Traditional approaches to mapping assume that the environment is static. I am interested in addressing the problem of mapping and localization in non-static environments since the assumption of a static world is unrealistic. In practice, most places in which robots are deployed are populated by humans. Instead of removing the non-static aspects from the map as most related approaches do, we presented a technique to map the typical configurations of the environment. The idea behind this approach is that several non-static objects occur only in a limited number of states. Doors, for example, are typically either open or closed and a parking lot is either free or occupied by a car. Our approach allows a robot to consider different spatial configurations of the environment and in this way makes the localization of the vehicle more robust and more accurate in non-static worlds.

Uncertainty-driven Exploration

SLAM approaches are entirely passive. That means that they only perceive sensor data but do not need to generate actions to guide the robot through its environment. Whenever a robot is required to autonomously learn a model of the environment it has also to decide where to move next. The selected action, however, can have a significant influence on the resulting map build by the SLAM approach. Thus, an integrated system needs to consider SLAM and action selection at the same time. These methods are also called solutions to the simultaneous localization, mapping, and planning (SLAMP) problem.

We developed algorithms that allows a robot to simultaneously deal with its pose uncertainty, with the uncertainty in its sensor data, and in its map. It applies a Rao-Blackwellized particle filter to model the posterior about the trajectory of the vehicle and the map of the environment. The decision-theoretic action selection technique aims to minimize the uncertainty in this joint posterior. Whenever our approach evaluates a set of actions, it takes into account sequences of potential observations in order to minimize this uncertainty. This is achieved by simulating observation sequences based on the joint posterior. The actions that are taken into account guide the robot in order to explore unknown areas, move it to places which are well-known in order to reduce the pose uncertainty, or actively close loops. As a result, we obtain a robust active map learning approach that (i) minimizes the uncertainty in the robot's world model, (ii) solves the SLAM problem, (iii) considers exploration, place revisiting, and loop-closing actions, (iv) considers the cost of carrying out an action, and (v) reasons about potential observation sequences based on the posterior about the map of the environment.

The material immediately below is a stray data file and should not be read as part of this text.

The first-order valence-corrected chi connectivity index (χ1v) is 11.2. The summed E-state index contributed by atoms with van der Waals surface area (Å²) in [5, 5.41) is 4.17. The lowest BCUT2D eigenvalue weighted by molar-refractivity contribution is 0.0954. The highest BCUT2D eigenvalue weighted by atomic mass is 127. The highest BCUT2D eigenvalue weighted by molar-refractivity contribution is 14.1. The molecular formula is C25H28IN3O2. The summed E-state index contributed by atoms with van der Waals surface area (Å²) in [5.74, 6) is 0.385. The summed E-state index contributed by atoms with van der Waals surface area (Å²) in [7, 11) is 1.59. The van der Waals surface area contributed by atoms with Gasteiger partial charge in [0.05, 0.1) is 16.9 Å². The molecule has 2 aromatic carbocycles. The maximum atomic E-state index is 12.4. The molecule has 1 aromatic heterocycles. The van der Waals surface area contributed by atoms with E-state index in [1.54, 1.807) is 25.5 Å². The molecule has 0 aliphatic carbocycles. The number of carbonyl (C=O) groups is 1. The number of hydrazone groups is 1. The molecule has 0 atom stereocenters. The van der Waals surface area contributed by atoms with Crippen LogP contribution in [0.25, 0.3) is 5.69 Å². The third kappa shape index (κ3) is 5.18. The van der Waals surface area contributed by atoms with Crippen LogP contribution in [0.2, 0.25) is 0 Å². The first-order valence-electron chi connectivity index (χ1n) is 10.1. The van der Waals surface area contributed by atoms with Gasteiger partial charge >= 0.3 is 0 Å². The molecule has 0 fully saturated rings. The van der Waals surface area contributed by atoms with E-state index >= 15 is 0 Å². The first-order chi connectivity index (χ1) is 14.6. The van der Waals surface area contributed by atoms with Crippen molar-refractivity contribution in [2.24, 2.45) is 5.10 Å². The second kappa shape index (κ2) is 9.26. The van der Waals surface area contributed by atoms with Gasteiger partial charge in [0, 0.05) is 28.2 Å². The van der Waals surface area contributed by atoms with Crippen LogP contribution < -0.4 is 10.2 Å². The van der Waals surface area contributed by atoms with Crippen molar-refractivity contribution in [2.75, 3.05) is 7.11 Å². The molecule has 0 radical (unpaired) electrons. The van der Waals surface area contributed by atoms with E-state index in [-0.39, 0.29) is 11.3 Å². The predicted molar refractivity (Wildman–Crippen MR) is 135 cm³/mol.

Coordinated Multi-Robot Exploration

The use of multiple robots is often suggested to have advantages over single robot systems. First, cooperating robots have the potential to accomplish a task faster than a single robot. Another advantage of robot teams arises from merging overlapping sensor information, which can help to compensate for sensor uncertainty. However, when robots operate in teams there is the risk of interference between them. For example the more robots that are used, the more time each robot may spend on detours in order to avoid collisions with other members of the team. Efficient exploration techniques that seek to minimize the overall time to complete the task should consider techniques to distribute the robots over the environment and to reduce the number of redundantly explored areas.